After forcing the truck to a stop, the marshalls informed Brakke that they intended to seize the truck and ordered him to vacate the vehicle. Brakke refused to comply with the order at least four times. Consequently, the marshalls placed him under arrest and forcibly removed him from the truck. The Government subsequently charged Brakke pursuant to 18 U.S.C. § 1501 with misdemeanor obstruction of an officer attempting to execute process based on his refusal to leave the truck. The defendant filed a motion to dismiss the information for improper venue, which the Government vigorously resisted. The district court granted the motion to dismiss the case without prejudice to its reinstitution in the District of Minnesota. This appeal followed.

Prosecution of criminal matters "shall be held in the State where the said Crimes shall have been committed." U.S. Const. art. III, Sec. 2; Fed. R. Crim. P. 18. An exception to this rule exists in cases prosecuted under criminal statutes containing special venue provisions. The Government argues that 18 U.S.C. § 1501 is such a special venue statute.

The Government specifically contends that Sec. 1501 is analogous to 18 U.S.C. § 1503 (1988) (influencing or injuring officers of the court or jurors) and 18 U.S.C. § 1512 (1988) (tampering with a witness, victim or an informant), each of which is an obstruction of justice statute which permits the Government to bring an action in either "the district in which the conduct constituting the alleged offense occurred," or "the district in which the official proceeding ... was intended to be affected." 18 U.S.C. § 1512(h). The Government asserts that because the writ of execution and levy upon Brakke's truck issued from the District of North Dakota, it should be permitted to prosecute Brakke in North Dakota, the district of the court affected by Brakke's obstructive conduct. We are not persuaded by the Government's analysis.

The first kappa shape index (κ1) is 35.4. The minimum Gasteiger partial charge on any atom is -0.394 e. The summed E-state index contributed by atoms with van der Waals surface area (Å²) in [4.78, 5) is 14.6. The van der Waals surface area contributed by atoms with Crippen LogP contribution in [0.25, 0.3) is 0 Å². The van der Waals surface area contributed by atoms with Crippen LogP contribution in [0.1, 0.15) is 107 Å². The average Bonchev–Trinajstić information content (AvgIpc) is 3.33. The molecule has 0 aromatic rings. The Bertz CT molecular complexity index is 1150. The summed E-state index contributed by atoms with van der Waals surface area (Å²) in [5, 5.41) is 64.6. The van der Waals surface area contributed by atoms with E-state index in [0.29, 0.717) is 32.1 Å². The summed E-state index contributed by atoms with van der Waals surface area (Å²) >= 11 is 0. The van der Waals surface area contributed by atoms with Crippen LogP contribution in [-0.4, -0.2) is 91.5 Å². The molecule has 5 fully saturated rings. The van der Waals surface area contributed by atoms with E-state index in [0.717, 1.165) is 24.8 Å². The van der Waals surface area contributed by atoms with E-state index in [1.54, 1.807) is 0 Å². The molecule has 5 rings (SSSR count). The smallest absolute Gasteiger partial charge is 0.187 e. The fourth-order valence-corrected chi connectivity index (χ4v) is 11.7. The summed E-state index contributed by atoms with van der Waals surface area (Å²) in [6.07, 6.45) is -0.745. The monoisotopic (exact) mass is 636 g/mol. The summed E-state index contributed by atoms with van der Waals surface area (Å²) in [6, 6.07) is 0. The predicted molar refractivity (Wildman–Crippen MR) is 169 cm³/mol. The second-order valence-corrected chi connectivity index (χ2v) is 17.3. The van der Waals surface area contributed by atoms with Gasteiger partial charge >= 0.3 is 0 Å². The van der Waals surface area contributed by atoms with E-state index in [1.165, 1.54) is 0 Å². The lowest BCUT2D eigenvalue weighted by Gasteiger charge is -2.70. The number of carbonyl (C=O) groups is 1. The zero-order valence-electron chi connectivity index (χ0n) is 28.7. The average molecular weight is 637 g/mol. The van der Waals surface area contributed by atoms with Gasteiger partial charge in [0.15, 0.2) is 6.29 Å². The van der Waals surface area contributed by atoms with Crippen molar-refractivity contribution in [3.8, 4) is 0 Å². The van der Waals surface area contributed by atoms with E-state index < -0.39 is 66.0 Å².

Even if we agreed with the Government's reading of Sec. 1501 as an obstruction of justice statute, one factor distinguishes it from Secs. 1503 and 1512 to which the Government analogizes it--namely, that Secs. 1503 and 1512 contain an express special venue provision not present in Sec. 1501. See 18 U.S.C. § 1512(h). Without such an express special venue provision in Sec. 1501, we see no reason to deviate from the principle that the situs of the criminal conduct is the determining factor in questions of proper venue.3  See generally C. Wright, Federal Practice & Procedure, ch. 6, Sec. 302 (1982 & Supp.).